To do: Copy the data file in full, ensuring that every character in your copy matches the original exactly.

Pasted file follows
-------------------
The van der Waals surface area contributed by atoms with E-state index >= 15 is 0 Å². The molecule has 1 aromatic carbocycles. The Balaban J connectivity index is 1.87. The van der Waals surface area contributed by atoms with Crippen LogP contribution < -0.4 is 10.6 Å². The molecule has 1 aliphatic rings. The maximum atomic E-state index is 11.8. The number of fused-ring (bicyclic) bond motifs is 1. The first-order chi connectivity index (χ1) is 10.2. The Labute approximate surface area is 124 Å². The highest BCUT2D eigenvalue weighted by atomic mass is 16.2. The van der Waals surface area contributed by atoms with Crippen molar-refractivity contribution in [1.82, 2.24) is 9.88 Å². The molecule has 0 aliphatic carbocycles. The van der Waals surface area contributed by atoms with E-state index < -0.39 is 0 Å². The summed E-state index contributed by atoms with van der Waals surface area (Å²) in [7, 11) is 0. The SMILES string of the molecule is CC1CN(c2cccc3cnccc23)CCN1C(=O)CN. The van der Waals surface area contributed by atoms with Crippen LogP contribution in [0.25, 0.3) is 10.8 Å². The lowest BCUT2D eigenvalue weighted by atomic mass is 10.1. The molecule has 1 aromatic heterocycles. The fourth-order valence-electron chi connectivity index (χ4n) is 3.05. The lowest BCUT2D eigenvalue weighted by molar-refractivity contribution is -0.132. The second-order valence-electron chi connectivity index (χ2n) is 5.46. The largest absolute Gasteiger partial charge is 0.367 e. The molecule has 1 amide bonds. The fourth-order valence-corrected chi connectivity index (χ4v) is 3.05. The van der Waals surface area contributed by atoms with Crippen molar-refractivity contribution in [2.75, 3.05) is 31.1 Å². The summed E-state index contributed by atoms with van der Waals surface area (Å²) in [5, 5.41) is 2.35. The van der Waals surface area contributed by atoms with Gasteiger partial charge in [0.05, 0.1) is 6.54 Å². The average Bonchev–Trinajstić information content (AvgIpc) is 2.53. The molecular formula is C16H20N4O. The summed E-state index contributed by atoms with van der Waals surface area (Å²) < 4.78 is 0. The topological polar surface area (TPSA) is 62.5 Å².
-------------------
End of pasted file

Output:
The van der Waals surface area contributed by atoms with E-state index >= 15 is 0 Å². The molecule has 1 aromatic carbocycles. The Balaban J connectivity index is 1.87. The van der Waals surface area contributed by atoms with Crippen LogP contribution < -0.4 is 10.6 Å². The molecule has 1 aliphatic rings. The maximum atomic E-state index is 11.8. The number of fused-ring (bicyclic) bond motifs is 1. The first-order chi connectivity index (χ1) is 10.2. The Labute approximate surface area is 124 Å². The highest BCUT2D eigenvalue weighted by atomic mass is 16.2. The van der Waals surface area contributed by atoms with Crippen molar-refractivity contribution in [1.82, 2.24) is 9.88 Å². The molecule has 0 aliphatic carbocycles. The van der Waals surface area contributed by atoms with E-state index < -0.39 is 0 Å². The summed E-state index contributed by atoms with van der Waals surface area (Å²) in [7, 11) is 0. The SMILES string of the molecule is CC1CN(c2cccc3cnccc23)CCN1C(=O)CN. The van der Waals surface area contributed by atoms with Crippen LogP contribution in [0.25, 0.3) is 10.8 Å². The lowest BCUT2D eigenvalue weighted by atomic mass is 10.1. The molecule has 1 aromatic heterocycles. The fourth-order valence-electron chi connectivity index (χ4n) is 3.05. The lowest BCUT2D eigenvalue weighted by molar-refractivity contribution is -0.132. The second-order valence-electron chi connectivity index (χ2n) is 5.46. The largest absolute Gasteiger partial charge is 0.367 e. The molecule has 1 amide bonds. The fourth-order valence-corrected chi connectivity index (χ4v) is 3.05. The van der Waals surface area contributed by atoms with Crippen molar-refractivity contribution in [2.75, 3.05) is 31.1 Å². The summed E-state index contributed by atoms with van der Waals surface area (Å²) in [5, 5.41) is 2.35. The van der Waals surface area contributed by atoms with Gasteiger partial charge in [0.05, 0.1) is 6.54 Å². The average Bonchev–Trinajstić information content (AvgIpc) is 2.53. The molecular formula is C16H20N4O. The summed E-state index contributed by atoms with van der Waals surface area (Å²) < 4.78 is 0. The topological polar surface area (TPSA) is 62.5 Å².